Have you ever thought about what happens to food that’s still on the shelves of your local supermarket when it reaches its “display until” date? Much of it is still perfectly edible, but as it can no longer be sold it instead often ends up just going in a shop’s general rubbish. Wasted food – not nice, but sadly a fact of life in many shops. There are an estimated 400,000 tonnes of surplus food that can reclaimed each year from food retailers here in the UK, but all this food can be turned into healthy and nutritious meals.
Food poverty is another huge problem facing us here in the UK with an estimated 4 million people affected. The current economic situation and rising unemployment is also impacting on this and it is thought that it costs the NHS £13billion a year to deal with malnutrition.
When you look at the above facts it seems staggering to me that both these things are happening here in the UK. A 1st world country, yet food is going to waste at the same time as food poverty and malnutrition. A crazy, crazy situation, but one that FoodCycle is committed to change.
FoodCycle’s mission is quite simple:
“We empower local communities to set up groups of volunteers to collect surplus produce locally and prepare nutritious meals in unused professional kitchen spaces. These delicious meals are then served to those in need in the community.”
When you see it written down like that it seems simple, yet it’s still not easy without the core of volunteers that FoodCycle are also empowering.
Increased unemployment here in the UK means that there are people out of work, especially young people, who often have no opportunity to learn new skills that would help them get into employment. It’s all too easy for people in this situation to feel alienated from the community around them and that’s how local communities become fractured and break down. What FoodCycle do is to support volunteers and provide them with the skills and tools they need to help within their communities and to serve nutritious meals to those most in need.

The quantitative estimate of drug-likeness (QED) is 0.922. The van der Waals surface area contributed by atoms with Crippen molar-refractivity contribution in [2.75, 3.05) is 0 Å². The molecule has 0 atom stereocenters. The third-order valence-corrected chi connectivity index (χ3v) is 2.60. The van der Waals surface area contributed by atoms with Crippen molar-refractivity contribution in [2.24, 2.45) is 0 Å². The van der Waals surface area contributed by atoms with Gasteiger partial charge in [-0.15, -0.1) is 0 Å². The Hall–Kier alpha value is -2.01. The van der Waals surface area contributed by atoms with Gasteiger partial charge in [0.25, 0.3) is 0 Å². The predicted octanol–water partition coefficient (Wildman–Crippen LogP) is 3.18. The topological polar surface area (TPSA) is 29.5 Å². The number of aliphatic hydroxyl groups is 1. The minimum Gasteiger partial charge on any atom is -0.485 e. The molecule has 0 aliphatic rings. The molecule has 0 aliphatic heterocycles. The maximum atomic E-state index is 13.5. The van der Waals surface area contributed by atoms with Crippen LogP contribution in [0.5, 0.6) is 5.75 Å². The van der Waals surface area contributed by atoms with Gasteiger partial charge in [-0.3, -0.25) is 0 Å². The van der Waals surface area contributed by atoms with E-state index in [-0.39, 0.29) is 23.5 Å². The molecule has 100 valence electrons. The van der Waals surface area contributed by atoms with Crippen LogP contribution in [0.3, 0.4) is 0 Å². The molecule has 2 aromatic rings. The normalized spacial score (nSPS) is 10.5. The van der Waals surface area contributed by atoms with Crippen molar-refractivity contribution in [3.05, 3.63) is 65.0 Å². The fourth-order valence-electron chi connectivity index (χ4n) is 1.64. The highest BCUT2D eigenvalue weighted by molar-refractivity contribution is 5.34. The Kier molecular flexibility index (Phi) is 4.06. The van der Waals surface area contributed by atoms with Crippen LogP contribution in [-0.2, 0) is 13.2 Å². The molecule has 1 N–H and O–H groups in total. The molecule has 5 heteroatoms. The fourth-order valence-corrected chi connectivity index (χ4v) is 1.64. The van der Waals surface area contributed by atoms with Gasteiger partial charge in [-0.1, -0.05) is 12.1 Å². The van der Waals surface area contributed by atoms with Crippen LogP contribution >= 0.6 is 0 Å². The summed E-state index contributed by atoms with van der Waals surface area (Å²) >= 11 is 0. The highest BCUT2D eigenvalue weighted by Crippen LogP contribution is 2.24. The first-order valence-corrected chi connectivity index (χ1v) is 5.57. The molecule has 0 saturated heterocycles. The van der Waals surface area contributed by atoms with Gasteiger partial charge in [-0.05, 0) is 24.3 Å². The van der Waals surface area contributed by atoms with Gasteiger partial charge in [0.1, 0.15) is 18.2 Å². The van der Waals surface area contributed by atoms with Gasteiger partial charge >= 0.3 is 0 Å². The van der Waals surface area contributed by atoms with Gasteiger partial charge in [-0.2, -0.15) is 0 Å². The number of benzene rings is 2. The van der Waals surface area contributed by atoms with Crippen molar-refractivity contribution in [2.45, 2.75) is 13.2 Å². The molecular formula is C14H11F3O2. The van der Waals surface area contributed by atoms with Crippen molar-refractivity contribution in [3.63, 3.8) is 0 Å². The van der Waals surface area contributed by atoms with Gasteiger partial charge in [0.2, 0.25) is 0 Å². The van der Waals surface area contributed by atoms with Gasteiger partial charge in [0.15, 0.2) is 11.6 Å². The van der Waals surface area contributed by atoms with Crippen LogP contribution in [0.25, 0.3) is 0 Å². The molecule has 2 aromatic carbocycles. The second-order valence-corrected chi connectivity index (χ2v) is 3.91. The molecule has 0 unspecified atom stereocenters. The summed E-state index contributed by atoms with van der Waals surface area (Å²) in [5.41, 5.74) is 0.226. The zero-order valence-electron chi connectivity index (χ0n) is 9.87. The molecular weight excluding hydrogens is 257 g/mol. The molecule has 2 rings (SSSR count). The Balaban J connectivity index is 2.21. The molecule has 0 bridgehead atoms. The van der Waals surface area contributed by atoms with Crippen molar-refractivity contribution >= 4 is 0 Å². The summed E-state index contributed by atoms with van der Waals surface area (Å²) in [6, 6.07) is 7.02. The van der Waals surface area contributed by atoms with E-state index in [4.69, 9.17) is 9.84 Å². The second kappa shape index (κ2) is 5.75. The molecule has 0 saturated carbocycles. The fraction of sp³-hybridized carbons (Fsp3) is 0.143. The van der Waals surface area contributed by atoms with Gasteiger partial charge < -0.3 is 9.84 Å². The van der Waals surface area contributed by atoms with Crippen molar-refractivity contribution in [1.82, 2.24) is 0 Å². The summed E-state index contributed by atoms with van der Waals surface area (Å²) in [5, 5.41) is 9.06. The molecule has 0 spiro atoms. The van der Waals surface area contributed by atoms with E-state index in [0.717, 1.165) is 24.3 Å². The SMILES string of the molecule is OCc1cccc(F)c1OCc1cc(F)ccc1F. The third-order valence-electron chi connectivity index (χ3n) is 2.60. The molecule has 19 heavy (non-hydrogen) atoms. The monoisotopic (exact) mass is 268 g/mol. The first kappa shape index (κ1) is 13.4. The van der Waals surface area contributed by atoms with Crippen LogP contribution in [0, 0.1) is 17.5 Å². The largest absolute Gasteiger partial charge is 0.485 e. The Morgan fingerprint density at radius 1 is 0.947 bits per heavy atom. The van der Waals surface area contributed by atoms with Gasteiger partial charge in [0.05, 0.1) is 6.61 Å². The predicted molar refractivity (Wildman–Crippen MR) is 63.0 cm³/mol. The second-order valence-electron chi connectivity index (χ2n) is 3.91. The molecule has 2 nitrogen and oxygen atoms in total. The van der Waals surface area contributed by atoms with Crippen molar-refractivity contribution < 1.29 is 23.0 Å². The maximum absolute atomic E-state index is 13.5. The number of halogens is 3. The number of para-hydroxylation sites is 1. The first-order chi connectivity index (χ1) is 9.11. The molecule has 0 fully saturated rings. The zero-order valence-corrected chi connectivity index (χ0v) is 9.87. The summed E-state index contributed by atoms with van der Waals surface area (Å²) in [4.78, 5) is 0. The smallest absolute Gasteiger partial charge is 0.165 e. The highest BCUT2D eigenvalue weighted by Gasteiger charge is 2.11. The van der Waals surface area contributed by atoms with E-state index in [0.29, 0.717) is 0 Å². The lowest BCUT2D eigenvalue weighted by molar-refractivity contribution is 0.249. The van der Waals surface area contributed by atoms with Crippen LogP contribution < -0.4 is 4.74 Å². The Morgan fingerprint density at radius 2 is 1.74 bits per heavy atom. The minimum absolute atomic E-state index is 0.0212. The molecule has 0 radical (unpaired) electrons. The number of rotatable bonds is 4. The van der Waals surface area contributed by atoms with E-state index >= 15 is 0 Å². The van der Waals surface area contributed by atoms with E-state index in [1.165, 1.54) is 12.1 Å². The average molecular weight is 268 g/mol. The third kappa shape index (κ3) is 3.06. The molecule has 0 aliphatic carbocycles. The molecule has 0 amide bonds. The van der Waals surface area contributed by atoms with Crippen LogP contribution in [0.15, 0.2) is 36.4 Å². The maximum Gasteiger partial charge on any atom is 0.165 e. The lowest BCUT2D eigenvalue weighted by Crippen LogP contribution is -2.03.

Since they were established in 2008 FoodCycle have set up 14 Hubs and two Community Cafes in the UK. At each of the Hubs FoodCycle has helped local volunteers to find local sources of surplus food and free kitchen spaces in which to prepare and cook meals. They also help to build a group of volunteers and work with the community to find the people to serve these meals too – refugees, homeless people, low income families and the elderly for example. Ongoing support is also then provided to help with practical things like cooking skills, insurance, food safety training and ensuring that the Hub has the support and volunteer engagement that it needs to continue.
The Community Cafes are slightly different in that they sell nutritious and affordable food to the local communities where they are based. After our recent Living Streets Great British Walking Challenge walk, Little Miss C and I were fortunate enough to visit the Pie in the Sky FoodCycle Community Cafe in Bromley-by-Bow in East London. Based at the Bromley-by-Bow Centre this cafe really couldn’t be any closer to the heart of the local community.
The centre caters for all community needs including helping residents with health issues, learning new skills, finding employment and providing the tools to help them to create an enterprising community. As we sat there eating a delicious lunch (a yummy vegetarian lasagne in case you’re wondering!) we could see a huge range of local people coming in and using both the centre and the cafe; older ladies out for an afternoon cup of tea, a group of people with learning difficulties having lunch before a craft class in a neighbouring room, a local mum passing through on her way to a medical appointment with her small children. This is exactly the kind of place that communities should be centred around – somewhere welcoming and with all the tools and support to help local people to build a community that they can be proud of.
FoodCycle’s role at the centre of places like this is so important, yet many people I’ve spoken to over the last week don’t seem to be aware of them yet. I’m hoping that this post will hope to change that. There are several different ways to keep up with what they are doing:
- The FoodCycle blog,
- like FoodCycle on Facebook, or
- follow @FoodCycle on Twitter.
If you want to find out more about FoodCycle and their work, are interested in volunteering or want to donate to FoodCycle then please just take a look at their website.
Disclaimer: I have received no payment for this blog post, but as part of the Great British Walking Challenge that LMC and I undertook we were bought lunch in the FoodCycle Pie in the Sky Community Cafe.
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